FLOSS will simply evolve to leave the systemd-limited distros behind.
I think that, given time, the problem will take care of itself since nobody will be able to come up with anything that is both enough of a significant improvement on System V init to get System V init anywhere near what systemd does even today, compatible with tradition enough so the die-hard System V init fans won't complain, and gets traction in enough distributions so people will actually be interested. (The ones which have subscribed to systemd already aren't going back unless whatever the System V init camp has to propose is really a lot better than systemd, which would be quite surprising.) This is very unlikely to actually happen since historically the distributions didn't even seem to be able to agree on a standard for init scripts, let alone all of System V init or indeed an evolutionarily improved System V init.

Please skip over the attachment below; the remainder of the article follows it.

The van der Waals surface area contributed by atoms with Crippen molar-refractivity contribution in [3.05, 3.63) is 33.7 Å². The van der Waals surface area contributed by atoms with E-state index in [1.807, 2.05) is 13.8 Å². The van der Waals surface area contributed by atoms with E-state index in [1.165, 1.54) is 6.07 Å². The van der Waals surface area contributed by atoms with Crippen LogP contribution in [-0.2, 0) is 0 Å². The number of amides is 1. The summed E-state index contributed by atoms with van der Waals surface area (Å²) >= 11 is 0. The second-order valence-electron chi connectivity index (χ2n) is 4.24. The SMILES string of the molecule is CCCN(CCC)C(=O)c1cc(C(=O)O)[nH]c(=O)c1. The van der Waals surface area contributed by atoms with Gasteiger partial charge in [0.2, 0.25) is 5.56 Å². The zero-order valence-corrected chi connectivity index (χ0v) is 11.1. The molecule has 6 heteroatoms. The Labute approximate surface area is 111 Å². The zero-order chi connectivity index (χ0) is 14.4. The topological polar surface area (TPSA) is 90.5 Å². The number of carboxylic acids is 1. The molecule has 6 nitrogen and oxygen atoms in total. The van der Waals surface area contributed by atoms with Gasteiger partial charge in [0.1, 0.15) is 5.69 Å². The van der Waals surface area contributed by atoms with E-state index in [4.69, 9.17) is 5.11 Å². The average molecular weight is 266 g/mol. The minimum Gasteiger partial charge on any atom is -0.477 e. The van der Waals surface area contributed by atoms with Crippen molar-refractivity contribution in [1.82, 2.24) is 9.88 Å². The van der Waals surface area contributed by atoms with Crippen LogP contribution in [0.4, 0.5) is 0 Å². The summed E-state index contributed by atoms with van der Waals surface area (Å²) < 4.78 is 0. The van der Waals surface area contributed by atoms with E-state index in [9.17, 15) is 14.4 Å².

In the meantime, systemd will improve even further and, with the major Linux distributions behind it, will become even more compelling. In effect, System V init will leave systemd behind in exactly the way that CVS left Git behind.
Feel free to prove me wrong.
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